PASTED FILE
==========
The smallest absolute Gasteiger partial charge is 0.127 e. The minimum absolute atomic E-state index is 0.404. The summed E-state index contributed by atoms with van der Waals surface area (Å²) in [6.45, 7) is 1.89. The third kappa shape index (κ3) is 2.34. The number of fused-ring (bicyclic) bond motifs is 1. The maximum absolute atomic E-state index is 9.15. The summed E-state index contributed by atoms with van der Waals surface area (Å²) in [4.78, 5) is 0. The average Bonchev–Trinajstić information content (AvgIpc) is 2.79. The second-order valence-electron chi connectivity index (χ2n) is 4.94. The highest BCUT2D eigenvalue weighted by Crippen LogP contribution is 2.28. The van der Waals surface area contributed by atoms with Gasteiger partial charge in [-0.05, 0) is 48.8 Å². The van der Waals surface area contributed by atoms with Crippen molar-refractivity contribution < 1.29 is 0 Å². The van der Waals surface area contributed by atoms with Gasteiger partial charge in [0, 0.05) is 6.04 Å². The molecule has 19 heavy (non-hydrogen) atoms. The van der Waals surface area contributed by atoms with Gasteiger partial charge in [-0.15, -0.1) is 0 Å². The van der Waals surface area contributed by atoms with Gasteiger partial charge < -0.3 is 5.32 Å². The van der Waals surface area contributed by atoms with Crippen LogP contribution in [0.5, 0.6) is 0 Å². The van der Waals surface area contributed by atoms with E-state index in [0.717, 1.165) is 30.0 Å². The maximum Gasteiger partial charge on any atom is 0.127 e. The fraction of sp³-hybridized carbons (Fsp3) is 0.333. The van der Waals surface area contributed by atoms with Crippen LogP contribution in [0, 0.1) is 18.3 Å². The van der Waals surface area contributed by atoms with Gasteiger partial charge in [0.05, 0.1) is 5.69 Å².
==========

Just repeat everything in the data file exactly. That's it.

The smallest absolute Gasteiger partial charge is 0.127 e. The minimum absolute atomic E-state index is 0.404. The summed E-state index contributed by atoms with van der Waals surface area (Å²) in [6.45, 7) is 1.89. The third kappa shape index (κ3) is 2.34. The number of fused-ring (bicyclic) bond motifs is 1. The maximum absolute atomic E-state index is 9.15. The summed E-state index contributed by atoms with van der Waals surface area (Å²) in [4.78, 5) is 0. The average Bonchev–Trinajstić information content (AvgIpc) is 2.79. The second-order valence-electron chi connectivity index (χ2n) is 4.94. The highest BCUT2D eigenvalue weighted by Crippen LogP contribution is 2.28. The van der Waals surface area contributed by atoms with Gasteiger partial charge in [-0.05, 0) is 48.8 Å². The van der Waals surface area contributed by atoms with Crippen molar-refractivity contribution < 1.29 is 0 Å². The van der Waals surface area contributed by atoms with Gasteiger partial charge in [0, 0.05) is 6.04 Å². The molecule has 19 heavy (non-hydrogen) atoms. The van der Waals surface area contributed by atoms with Gasteiger partial charge in [-0.15, -0.1) is 0 Å². The van der Waals surface area contributed by atoms with Gasteiger partial charge < -0.3 is 5.32 Å². The van der Waals surface area contributed by atoms with Crippen LogP contribution in [0.5, 0.6) is 0 Å². The van der Waals surface area contributed by atoms with E-state index in [0.717, 1.165) is 30.0 Å². The maximum Gasteiger partial charge on any atom is 0.127 e. The fraction of sp³-hybridized carbons (Fsp3) is 0.333. The van der Waals surface area contributed by atoms with Crippen LogP contribution in [0, 0.1) is 18.3 Å². The van der Waals surface area contributed by atoms with Gasteiger partial charge in [0.05, 0.1) is 5.69 Å².